OA-6 is loaded with 3513 kg (7700 pounds) of science experiments and hardware, crew supplies, spare parts, gear and station hardware to the orbital laboratory in support over 250 research experiments being conducted on board by the Expedition 47 and 48 crews.

About a quarter of the cargo is devoted to science and research gear. The cargo includes 3279 kg of science investigations, 1139 kg of crew supplies, 1108 kg of vehicle hardware, 157 kg of spacewalk equipment, and 98 kg of computer resources.
Here a NASA description of a few of the scientific highlights:

– Gecko Gripper, testing a mechanism similar to the tiny hairs on geckos’ feet that lets them stick to surfaces using an adhesive that doesn’t wear off,

– Strata-1, designed to evaluate how soil on small, airless bodies such as asteroids behaves in microgravity.

– Meteor, an instrument to evaluate from space the chemical composition of meteors entering Earth’s atmosphere. The instrument is being re-flown following its loss on earlier supply missions.

– Saffire, which will set a large fire inside the Cygnus in an unprecedented study to see how large fires behave in space. The research is vital to selecting systems and designing procedures future crews of long-duration missions can use for fighting fires.

– Cygnus is carrying more than two dozen nanosatellites that will be ejected from either the spacecraft or the station at various times during the mission to evaluate a range of technology and science including Earth observations.

Here a cool video prelaunch look at Cygnus and me in the NASA Kennedy Space Center clean room discussing the Meteor experiment:

Video Credit: Thaddeus Cesari/VideoShampoo.com

When the ISS Expedition 47 crew members open the hatch, they will be greeted with a sign noting the spacecraft was named ‘SS Rick Husband’ in honor of the STS-107 mission commander.

Cygnus will spend approximately two months docked at the ISS.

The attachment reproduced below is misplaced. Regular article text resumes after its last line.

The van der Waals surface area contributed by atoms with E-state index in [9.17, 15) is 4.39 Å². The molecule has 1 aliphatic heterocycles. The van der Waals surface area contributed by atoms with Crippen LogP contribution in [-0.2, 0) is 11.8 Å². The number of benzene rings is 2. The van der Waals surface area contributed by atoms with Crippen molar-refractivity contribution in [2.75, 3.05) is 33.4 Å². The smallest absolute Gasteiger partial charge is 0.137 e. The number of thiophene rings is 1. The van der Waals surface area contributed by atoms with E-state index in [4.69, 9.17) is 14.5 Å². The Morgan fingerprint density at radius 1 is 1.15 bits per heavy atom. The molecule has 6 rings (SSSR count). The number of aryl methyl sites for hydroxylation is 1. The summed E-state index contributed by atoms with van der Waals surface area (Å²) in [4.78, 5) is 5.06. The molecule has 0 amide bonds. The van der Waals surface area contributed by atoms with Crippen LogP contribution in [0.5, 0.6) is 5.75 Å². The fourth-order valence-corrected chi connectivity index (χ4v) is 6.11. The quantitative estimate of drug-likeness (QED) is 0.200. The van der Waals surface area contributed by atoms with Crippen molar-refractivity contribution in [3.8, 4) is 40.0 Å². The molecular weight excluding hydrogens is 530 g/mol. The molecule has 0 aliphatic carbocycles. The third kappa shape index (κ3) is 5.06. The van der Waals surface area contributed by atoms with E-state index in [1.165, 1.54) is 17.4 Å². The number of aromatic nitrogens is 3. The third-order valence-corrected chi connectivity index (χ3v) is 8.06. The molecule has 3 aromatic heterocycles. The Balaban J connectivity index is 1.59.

OA-6 is only the second Cygnus to be launched atop a ULA Atlas V rocket, following the OA-4 mission last December.

The CRS-6/OA-6 flight is also the second flight of the enhanced Cygnus variant, that is over 1 meter longer and sports 50% more volume capability.

Thus it is capable of carrying a much heavier payload of some 3500 kg (7700 lbs) vs. a maximum of 2300 kg (5070 lbs) for the standard version.

A United Launch Alliance (ULA) Atlas V rocket carrying the OA-6 mission lifted off from Space Launch Complex 41 at 11:05 p.m. EDT on March 22, 2016 from Cape Canaveral Air Force Station, Fla. Credit: Ken Kremer/kenkremer.com
A United Launch Alliance (ULA) Atlas V rocket carrying the OA-6 mission lifted off from Space Launch Complex 41 at 11:05 p.m. EDT on March 22, 2016 from Cape Canaveral Air Force Station, Fla. Credit: Ken Kremer/kenkremer.com

Watch for Ken’s onsite launch reports direct from the Kennedy Space Center in Florida.

Stay tuned here for Ken’s continuing Earth and planetary science and human spaceflight news.

Ken Kremer

………….

Learn more about Orbital ATK Cygnus, ISS, ULA Atlas rocket, SpaceX, Boeing, Space Taxis, Mars rovers, Orion, SLS, Antares, NASA missions and more at Ken’s upcoming outreach events:

Mar 21-23: “Orbital ATK Atlas/Cygnus launch to the ISS, ULA, SpaceX, SLS, Orion, Commercial crew, Curiosity explores Mars, Pluto and more,” Kennedy Space Center Quality Inn, Titusville, FL, evening Mar 21 /late afternoon Mar 22/23

The Orbital ATK CRS-6 launch vehicle with the Cygnus cargo spacecraft bolted to the top of the Atlas V rocket is poised for launch at Space Launch Complex 41 at Cape Canaveral Air Force Station on March 22, 2016. Credit: Ken Kremer/kenkremer.com
The Orbital ATK CRS-6 launch vehicle with the Cygnus cargo spacecraft bolted to the top of the Atlas V rocket is poised for launch at Space Launch Complex 41 at Cape Canaveral Air Force Station on March 22, 2016. Credit: Ken Kremer/kenkremer.com

Full Moon Offers Spectacular Nighttime Launch Outlook for Orbital ATK Cygnus Resupply to ISS on Atlas V on March 22 – Watch Live

The Orbital ATK CRS-6 launch vehicle with the Cygnus cargo spacecraft bolted to the top of the Atlas V rocket is poised for launch at Space Launch Complex 41 at Cape Canaveral Air Force Station on March 22, 2016. Credit: Ken Kremer/kenkremer.com